Current Issue: Volume 3, Issue 1/2Updated March 18, 2013
The United States Conference of Catholic Bishops is pursuing an unpopular campaign to discipline American nuns who supported the Obama administration’s healthcare initiative. The campaign has boosted the nuns’ popularity and further damaged the Catholic hierarchy’s public image. In response, the bishops have adopted Dorothy Day’s sainthood cause as a means of regaining authority and of criticizing disobedient Catholics safely. The bishops shift the focus from present difficulties to their official role in the making of saints to bolster their authority. To persuade Catholics to support their campaign against birth control they reconfigure Dorothy Day as an exemplar of orthodox belief. Keywords: American Nuns, Bureaucracy, Canonization, Catholic Church, Safe Criticism, HHS Mandate, Prosopopoeia.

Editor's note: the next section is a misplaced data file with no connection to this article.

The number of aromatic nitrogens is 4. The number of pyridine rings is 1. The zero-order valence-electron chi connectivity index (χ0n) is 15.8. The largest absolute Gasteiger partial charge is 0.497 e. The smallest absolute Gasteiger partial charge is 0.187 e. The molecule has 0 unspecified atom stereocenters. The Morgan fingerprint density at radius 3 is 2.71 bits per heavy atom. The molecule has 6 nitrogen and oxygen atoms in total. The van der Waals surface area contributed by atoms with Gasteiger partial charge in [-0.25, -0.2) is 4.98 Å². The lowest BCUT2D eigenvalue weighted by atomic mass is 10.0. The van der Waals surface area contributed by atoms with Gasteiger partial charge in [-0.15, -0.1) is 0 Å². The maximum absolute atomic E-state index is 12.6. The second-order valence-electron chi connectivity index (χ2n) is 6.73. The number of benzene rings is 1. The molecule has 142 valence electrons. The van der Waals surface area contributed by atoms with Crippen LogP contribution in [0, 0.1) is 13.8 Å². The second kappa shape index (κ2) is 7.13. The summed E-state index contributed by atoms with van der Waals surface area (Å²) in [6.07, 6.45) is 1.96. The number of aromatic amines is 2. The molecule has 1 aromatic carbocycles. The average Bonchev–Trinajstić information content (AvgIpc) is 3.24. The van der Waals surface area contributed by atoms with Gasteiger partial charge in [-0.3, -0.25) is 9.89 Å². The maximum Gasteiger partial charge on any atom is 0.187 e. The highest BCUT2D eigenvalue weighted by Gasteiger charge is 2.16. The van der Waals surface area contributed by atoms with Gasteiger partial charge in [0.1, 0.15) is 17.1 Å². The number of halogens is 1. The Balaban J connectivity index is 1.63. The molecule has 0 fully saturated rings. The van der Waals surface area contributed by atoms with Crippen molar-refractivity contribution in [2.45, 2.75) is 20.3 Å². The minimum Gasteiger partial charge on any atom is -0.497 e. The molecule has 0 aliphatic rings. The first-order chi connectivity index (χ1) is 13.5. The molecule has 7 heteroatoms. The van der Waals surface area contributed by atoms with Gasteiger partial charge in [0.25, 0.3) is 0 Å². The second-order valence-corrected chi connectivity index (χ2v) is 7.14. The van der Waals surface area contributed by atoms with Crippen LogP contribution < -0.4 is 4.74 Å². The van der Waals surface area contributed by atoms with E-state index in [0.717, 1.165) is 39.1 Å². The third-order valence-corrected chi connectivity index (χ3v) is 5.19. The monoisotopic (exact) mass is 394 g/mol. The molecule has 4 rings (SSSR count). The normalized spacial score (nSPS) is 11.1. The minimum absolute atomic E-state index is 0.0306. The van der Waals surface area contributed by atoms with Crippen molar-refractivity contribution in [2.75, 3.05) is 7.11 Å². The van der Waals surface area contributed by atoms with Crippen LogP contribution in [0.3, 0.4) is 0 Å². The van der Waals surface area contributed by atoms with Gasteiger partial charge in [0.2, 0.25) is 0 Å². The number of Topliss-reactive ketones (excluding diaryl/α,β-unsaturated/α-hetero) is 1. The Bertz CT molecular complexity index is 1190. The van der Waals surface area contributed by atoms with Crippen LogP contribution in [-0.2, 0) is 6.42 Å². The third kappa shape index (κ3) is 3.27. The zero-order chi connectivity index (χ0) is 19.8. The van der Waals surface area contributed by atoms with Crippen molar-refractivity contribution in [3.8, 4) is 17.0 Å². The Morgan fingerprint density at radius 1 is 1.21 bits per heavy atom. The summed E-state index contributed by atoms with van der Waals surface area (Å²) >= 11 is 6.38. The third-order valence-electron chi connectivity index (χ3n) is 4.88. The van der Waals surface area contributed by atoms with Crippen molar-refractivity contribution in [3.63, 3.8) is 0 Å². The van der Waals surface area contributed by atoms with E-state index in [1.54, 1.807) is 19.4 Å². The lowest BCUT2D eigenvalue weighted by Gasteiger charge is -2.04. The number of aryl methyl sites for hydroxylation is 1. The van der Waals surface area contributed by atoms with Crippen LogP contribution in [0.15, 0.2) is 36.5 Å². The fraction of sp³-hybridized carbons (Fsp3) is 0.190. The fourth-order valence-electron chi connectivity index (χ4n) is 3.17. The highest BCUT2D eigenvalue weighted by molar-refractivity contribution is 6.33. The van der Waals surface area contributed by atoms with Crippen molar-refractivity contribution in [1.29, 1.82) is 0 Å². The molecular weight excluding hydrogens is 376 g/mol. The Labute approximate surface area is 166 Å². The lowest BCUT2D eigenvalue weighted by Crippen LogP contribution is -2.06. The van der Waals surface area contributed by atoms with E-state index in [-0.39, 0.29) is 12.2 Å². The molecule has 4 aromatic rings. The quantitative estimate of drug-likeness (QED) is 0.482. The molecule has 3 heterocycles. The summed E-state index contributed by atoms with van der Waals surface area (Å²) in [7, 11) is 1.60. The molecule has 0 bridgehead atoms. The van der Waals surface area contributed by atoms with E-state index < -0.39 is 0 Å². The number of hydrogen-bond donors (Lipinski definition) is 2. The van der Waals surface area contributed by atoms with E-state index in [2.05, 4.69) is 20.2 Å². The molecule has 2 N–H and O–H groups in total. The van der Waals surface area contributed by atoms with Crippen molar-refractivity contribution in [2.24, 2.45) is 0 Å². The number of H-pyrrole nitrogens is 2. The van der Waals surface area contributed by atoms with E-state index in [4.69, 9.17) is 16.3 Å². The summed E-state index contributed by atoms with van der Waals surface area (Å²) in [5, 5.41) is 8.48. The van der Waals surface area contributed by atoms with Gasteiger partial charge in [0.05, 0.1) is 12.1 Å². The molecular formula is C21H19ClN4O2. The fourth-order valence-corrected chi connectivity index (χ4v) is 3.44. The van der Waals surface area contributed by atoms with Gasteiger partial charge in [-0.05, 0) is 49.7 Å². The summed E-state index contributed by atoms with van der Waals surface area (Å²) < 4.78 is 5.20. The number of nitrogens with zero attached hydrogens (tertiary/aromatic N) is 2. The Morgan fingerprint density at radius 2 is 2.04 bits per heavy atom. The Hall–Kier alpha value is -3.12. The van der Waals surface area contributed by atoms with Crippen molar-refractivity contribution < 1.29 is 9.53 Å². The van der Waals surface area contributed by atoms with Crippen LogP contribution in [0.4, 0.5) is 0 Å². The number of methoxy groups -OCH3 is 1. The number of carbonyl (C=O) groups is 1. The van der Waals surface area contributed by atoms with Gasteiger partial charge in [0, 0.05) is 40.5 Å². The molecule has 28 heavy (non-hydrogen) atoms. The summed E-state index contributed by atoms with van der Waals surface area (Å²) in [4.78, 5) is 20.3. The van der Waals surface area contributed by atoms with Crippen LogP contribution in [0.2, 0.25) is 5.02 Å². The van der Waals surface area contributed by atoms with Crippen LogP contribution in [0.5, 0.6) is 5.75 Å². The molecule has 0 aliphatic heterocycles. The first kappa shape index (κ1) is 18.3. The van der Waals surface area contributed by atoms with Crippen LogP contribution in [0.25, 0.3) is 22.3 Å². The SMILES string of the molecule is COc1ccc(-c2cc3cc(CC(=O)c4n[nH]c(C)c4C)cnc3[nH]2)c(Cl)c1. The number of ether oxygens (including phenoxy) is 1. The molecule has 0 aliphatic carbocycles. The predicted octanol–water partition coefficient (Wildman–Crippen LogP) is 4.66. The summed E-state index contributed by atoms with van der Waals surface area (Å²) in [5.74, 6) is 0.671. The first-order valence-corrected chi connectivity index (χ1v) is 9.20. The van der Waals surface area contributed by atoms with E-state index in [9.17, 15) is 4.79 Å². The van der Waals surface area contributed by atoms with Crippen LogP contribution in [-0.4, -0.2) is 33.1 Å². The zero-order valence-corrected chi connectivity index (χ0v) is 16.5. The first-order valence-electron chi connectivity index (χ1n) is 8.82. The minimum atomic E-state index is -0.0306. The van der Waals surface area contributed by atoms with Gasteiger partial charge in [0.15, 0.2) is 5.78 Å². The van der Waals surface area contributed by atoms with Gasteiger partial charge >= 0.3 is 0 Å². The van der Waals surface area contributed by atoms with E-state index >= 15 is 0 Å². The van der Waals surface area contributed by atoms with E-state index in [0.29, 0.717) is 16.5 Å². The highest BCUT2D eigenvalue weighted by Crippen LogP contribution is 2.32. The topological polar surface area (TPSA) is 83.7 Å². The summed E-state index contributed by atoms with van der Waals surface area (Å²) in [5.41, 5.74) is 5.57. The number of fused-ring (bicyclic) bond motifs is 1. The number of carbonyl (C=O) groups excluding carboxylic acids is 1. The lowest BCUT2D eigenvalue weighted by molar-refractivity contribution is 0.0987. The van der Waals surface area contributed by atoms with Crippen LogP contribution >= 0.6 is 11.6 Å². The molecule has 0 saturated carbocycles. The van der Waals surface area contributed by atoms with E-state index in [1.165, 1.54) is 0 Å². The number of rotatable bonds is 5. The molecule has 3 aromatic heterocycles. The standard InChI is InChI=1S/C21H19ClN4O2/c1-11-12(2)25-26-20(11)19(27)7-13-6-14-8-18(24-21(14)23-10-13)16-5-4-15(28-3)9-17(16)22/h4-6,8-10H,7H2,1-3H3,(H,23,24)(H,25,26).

In his essay, “The Rhetoric of Civility: Power, Authenticity, and Democracy,” Thomas W. Benson focuses on uncivil communication in the political context. The purpose of the current article is to extend Benson’s characterization of civility and incivility beyond the realm of politics. Specifically, this article focuses on uncivil communication in everyday life and the rhetorical processes that underlie such occurrences. Everyday civil communication is characterized as that which is ethical and based on respect, restraint, and responsibility. Aristotle’s concept of ethos, Habermas’s ideas concerning universal pragmatics and communication competence, and Austin’s and Kaulfield’s characterization and application of speech act theory are used to explain instances of civil and uncivil communication. Everyday incivility is perceived as a serious societal problem that can be harmful to our mental, emotional, and physical well-being. Both civility in politics and civility in everyday life are governed by shared rhetorical norms that serve as guides for appropriate communication-related behavior. However, whereas political incivility tends to be deliberate and strategic, everyday incivility may be accidental and result from confusion about the rhetorical norms that influence perceptions of civility. Keywords: Civility, Communication Competence, Ethics, Ethos, Incivility, Millennials, Respect, Responsibility, Restraint, Rhetorical Norms, Social Media, Speech Acts, Universal Pragmatics.